Wednesday, February 24, 2010

Pretty screenshots

I've made my first post to an official Microsoft blog.  It's not likely to be interesting to anyone who reads this, but it does have a lot of pretty screenshots.  It's basically a tour of the main feature I built for SharePoint Designer 2010, so if you're interested in what I do for a living, maybe it's relevant after all.

SharePoint Designer’s new workflow editor: introduction



I've got another work post coming up this week, and really soon here I'm going to tell you an enthralling story about my shower remodel.  It'll have pictures too.

Tuesday, February 9, 2010

Dragon Age

I finished Dragon Age about a week ago.  It's a fun game, but after all the extreme hype, I was expecting something a little more.  It's basically the same game that I've played a dozen times.  I don't mean that I've played a dozen RPGs or even a dozen RPGs of the same style—I mean that basically every RPG written by BioWare plays almost exactly the same.  For the most part they feel like they could all be sequels.  Dragon Age plays basically the same as Knights of the Old Republic, Baldur's Gate, Icewind Dale, and a host of other extraordinarily similar games.  You talk to people, kill an occasional monster, talk to more people, talk to the people in your party, and then talk to more people.  If I didn't like story-driven games with a ridiculous amount of dialogue I'd be upset.

I thought I'd be getting something a little more with Dragon Age, but it's still a bit behind the times graphically, and while the story is well-written with not many exceptions, it's nothing really any better than their previous efforts.  I don't have any right to be upset with the game, and I'm not, but I still managed to be a little disappointed.

I think I liked Mass Effect (from the same group) better.  Mass Effect is in the same vein of talking-focused games as Dragon Age, though the combat makes it the most different than the rest, as it's an RPG-esque shooter instead of a more standard pause-and-give-commands RPG like the rest.  There is attention paid in certain crucial parts of both games (more than their predecessors) to make sure that it's a more cinematic experience, and that's done pretty well (I didn't even notice that Dragon Age switches seamlessly between prerendered cutscenes and in-game graphics until the very end).  I cared about the people in my party more in Dragon Age due to their very strong personalities, and in Mass Effect I cared more about my own character and the decisions I was making.  But Mass Effect was visually so much more appealing than Dragon Age that I can't even begin to explain it, given that Dragon Age came out a couple years later.  People look like people in Mass Effect, but for the most part in Dragon Age they're so far into Uncanny Valley that they've set up a castle there.  Both games suffer from bafflingly tedious and bland optional side quests in cookie-cutter identical locations, distracting from the very well-written and well-presented entrees.  Dragon Age did do an exceptional job of making early choices in the game integrate with the story later on, be they your choice of class and race (which chooses which of a half-dozen unique stories will start the game for you), or simply who you befriended and who you killed.  I can easily imagine playing through the game a second time would have a very different feel to it, and I'd run into a lot of interesting twists in the story I wouldn't be expecting simply due to playing a different style of character.  They're both great games, but for whatever reason, Mass Effect ultimately just made me feel happier.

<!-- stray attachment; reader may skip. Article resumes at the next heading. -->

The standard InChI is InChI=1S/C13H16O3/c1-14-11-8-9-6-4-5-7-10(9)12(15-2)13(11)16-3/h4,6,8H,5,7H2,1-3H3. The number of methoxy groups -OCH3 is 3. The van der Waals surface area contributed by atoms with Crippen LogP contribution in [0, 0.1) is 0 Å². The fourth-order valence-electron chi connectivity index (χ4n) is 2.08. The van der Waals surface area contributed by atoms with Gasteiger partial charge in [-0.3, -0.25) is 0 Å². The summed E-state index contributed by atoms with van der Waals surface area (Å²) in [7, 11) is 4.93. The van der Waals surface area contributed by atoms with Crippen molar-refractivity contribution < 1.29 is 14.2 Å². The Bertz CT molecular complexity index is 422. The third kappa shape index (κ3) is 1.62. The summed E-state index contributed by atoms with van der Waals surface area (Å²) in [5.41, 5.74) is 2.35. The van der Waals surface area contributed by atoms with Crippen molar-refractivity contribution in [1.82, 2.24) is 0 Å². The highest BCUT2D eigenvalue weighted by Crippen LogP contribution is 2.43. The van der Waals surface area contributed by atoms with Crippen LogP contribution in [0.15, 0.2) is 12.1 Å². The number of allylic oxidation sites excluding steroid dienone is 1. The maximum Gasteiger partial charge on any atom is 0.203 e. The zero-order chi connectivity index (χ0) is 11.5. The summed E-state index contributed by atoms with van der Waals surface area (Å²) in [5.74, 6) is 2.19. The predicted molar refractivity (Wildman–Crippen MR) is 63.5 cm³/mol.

I guess I'm just disappointed with BioWare because I already know they're capable of more.  And, from what I gather from reviews, Mass Effect 2 is that "more."  I am anxiously awaiting starting it very soon.

Horribly uncomfortable glasses

I don't get this whole 3D movie thing.  I saw Coraline in 3D and the 3D-related gimmicks were slightly amusing, but it was hard to watch.  I don't mean that in an "it sucked" way; it was a great film; it's just that seeing it in 3D was physically taxing.  It made my eyes sore and very tired, and for those few slightly amusing gimmicks it wasn't even close to worth it, even if the 3D version were the same cost as the 2D version (which it was not) and you didn't have to wear horribly uncomfortable glasses.

I saw Avatar this weekend, and despite my inclinations, I saw it in 3D, on the raving recommendations from friends.  My experiences were the same as with Coraline.  There were a few neat effects, like sparks and ash that seemed to float in front of the screen, but it just looked awful and blurry, as if I had my contacts in the wrong eyes, and I had to keep looking away for a few seconds every once in a while to "reset" my abused eyes.  I was even in a prime seat near the center of the theatre.  One movie in 3D like that in my lifetime was enough, I think.  I'd rather just see the 2D versions of things.  If either Avatar or Coraline weren't quite as interesting I'd have just left the theatre and asked for my money back.

I'm willing to believe that there are people with certain eye characteristics for whom the 3D effect just doesn't work properly—there are, after all, many people who can't see a "Magic Eye" (autostereogram) properly no matter how hard they try.  I don't taste artificial sweeteners the way that normal people do.  And the sound of that a CRT TV that's turned on but just displaying blue makes drives me mad but inaudible to most people.  Maybe some people just aren't meant to find the 3D effect enjoyable.